School's out for summer, as far as students are concerned.
It's the perfect time for school construction projects to get moving, and work is taking place throughout Pasco County.
"We are busier than we've ever been," said construction director John Petrashek, who has worked for the school district through the past two building booms.
District records indicate that projects valued at $203.8 million are in progress, with some just getting started and others nearing completion. The 2012 Penny for Pasco sales tax is underwriting much of the work.
Even with that revenue, though, officials are having to find ways to streamline designs as the costs of supplies and labor continue to increase. The district receives letters twice a year, sometimes more often, alerting it to the rising price of concrete, for instance, said construction accountant Mike Williams.
"It is getting more difficult to find the skilled trades and subcontractors that aren't already busy," Petrashek added.
The district negotiates guaranteed maximum prices for its projects. That can mean finding areas to scale back and make more efficient in order to stay within the budget.
Petrashek said the primary objective is to emphasize the space used for teaching and learning and to find economies in operating systems, such as electrical and air conditioning. The district historically has brought in its new and renovated schools on time and at cost.
Students will be able to experience the benefits of these endeavors first in three elementary schools that will reopen in August.
Shady Hills and Quail Hollow elementary schools were the first of nine Kelley schools, designed in the 1970s, to receive complete interior overhauls. They got, among other things, upgraded technology infrastructure, improved air conditioning, redesigned classrooms and — perhaps most coveted by some — windows to the outside world.
Closed for two years during the renovations, the two campuses will reopen for the 2015-16 school year. In the meantime, the district will turn its attention to two other Kelley schools, Anclote Elementary and Bayonet Point Middle, for the same treatment.
Those two schools will shut down for a year of construction, which kicks off this summer. Anclote children will attend Gulf Middle School, while Bayonet Point students will be split between Fivay High and Chasco Middle schools.
Sanders Memorial Elementary also will reopen in the fall. It closed in 2010, after state officials said most of its buildings had outlived their usefulness and had to come down.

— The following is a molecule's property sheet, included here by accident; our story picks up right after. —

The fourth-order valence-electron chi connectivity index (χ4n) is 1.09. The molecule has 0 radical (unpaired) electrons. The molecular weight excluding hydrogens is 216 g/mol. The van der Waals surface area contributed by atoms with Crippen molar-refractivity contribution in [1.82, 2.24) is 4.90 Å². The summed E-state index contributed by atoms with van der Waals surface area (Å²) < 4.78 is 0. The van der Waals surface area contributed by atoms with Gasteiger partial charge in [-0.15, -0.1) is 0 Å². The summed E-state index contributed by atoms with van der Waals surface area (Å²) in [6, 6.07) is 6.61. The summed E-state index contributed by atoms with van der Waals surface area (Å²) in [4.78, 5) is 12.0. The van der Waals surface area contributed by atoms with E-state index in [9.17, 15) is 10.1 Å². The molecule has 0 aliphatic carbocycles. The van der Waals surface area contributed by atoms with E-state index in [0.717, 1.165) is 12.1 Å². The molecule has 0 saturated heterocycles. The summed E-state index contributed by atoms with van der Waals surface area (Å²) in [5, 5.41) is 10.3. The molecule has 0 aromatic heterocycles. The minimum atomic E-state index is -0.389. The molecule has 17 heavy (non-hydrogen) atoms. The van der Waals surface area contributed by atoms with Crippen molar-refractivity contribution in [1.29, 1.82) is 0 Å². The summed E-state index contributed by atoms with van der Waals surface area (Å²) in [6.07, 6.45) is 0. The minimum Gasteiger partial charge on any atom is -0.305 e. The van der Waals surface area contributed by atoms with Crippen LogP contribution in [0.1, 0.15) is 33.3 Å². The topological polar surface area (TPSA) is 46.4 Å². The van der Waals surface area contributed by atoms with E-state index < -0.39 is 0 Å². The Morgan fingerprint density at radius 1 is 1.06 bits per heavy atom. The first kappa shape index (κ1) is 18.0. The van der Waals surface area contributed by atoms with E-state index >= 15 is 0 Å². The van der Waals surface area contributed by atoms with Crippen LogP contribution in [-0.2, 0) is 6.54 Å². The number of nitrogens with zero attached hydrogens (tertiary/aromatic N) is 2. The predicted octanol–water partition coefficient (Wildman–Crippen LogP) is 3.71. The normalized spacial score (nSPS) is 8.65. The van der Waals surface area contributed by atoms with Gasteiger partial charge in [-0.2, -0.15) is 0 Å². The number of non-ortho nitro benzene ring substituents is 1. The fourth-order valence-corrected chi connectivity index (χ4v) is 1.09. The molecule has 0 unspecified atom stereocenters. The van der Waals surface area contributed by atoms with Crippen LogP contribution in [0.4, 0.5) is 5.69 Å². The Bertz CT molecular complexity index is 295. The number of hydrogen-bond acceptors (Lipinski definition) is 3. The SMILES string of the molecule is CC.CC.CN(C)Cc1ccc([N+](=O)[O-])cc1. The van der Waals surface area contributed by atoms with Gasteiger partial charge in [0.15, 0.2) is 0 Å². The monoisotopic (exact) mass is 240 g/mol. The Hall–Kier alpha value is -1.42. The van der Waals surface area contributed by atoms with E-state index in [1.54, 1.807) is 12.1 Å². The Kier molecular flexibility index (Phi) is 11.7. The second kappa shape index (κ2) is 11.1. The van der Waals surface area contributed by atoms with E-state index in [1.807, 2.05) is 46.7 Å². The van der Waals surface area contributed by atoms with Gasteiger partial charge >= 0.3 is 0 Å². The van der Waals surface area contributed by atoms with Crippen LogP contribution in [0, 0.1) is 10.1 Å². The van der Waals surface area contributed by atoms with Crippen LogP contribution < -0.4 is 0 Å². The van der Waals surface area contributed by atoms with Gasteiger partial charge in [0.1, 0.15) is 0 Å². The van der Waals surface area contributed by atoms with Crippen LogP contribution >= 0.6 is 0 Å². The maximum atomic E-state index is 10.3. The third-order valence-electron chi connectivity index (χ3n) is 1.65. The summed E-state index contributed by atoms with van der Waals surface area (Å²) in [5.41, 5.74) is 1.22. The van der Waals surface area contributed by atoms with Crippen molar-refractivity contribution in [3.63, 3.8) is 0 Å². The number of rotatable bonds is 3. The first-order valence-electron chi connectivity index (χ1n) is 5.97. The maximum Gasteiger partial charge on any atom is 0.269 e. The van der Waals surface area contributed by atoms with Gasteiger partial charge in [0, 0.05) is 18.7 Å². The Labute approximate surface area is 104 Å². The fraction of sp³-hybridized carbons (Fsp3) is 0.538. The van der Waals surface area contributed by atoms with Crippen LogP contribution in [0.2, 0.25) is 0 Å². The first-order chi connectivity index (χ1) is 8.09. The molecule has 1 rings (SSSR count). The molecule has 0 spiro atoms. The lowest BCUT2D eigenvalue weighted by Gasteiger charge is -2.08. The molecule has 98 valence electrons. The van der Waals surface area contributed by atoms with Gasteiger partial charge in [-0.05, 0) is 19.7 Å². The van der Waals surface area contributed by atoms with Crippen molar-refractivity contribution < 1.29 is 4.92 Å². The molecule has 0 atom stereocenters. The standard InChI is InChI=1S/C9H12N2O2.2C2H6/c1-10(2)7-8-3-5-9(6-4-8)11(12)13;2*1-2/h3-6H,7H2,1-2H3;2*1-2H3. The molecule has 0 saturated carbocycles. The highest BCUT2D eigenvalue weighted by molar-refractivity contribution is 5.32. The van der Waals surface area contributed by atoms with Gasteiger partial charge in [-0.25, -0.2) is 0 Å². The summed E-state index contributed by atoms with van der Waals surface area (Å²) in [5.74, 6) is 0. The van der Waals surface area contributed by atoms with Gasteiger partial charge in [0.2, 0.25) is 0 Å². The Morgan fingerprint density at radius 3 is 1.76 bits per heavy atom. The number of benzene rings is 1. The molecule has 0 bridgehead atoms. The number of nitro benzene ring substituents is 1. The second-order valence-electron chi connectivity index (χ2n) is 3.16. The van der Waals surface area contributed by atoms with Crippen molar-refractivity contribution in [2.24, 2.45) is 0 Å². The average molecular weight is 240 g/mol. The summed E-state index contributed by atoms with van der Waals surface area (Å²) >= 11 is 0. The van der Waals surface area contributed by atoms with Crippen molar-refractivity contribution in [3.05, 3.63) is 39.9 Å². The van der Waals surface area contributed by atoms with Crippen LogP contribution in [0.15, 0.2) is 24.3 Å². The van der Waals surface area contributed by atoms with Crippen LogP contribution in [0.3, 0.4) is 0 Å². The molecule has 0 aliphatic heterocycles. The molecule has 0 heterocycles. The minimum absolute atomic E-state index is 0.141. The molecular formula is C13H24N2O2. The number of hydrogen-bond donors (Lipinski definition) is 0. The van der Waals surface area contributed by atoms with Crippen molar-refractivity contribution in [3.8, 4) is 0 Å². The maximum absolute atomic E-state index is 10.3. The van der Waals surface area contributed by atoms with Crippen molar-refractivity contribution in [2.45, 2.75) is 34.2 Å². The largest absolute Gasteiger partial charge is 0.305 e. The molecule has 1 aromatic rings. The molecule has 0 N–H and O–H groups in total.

The district razed the structures and moved all of the students to brand new Connerton Elementary. Rather than immediately rebuilding, district leaders decided to wait until student enrollment made it necessary.
With both Connerton and Oakstead elementary schools surging past their capacities — each held more than 1,000 children by this spring — the administration put Sanders back on the fast track. Now it's set to open as a science-focused magnet school of nearly 800 students in the fall.
The finishing touches will be made over the summer.
Population growth also has prompted the district to get moving on two other new school projects. Workers are set to break ground on a middle-high school campus on Old Pasco Road that eventually will take students from heavily overcrowded John Long Middle and Wiregrass Ranch High schools.
Wiregrass Ranch is moving to a 10-period day during the coming school year to handle its overflow.
The new High School GGG is designed to look like the multistory Fivay High School in Hudson. It will begin as a campus for grades 6 to 12 when it opens in 2017, with a separate middle school eventually rising on the site.
Elementary W, in the Wiregrass Ranch area, also will begin site work this summer. Set to open in 2016, it aims to alleviate crowding at Seven Oaks, Sand Pine and Double Branch elementary schools.
Other construction this summer includes an interior renovation of Pasco Elementary School, a cafeteria replacement and technology upgrade at Cox Elementary and the overhaul of classrooms and labs at Marchman Technical College.
"We're going through virtually every space" at Marchman, Petrashek said. "We're modernizing the core vocational spaces."
Still more projects remain in the offing, including a new elementary school in the Bexley Ranch subdivision off State Road 54 in Trinity. Those do not yet have start dates.
Contact Jeffrey S. Solochek at firstname.lastname@example.org or (813) 909-4614. Follow @jeffsolochek.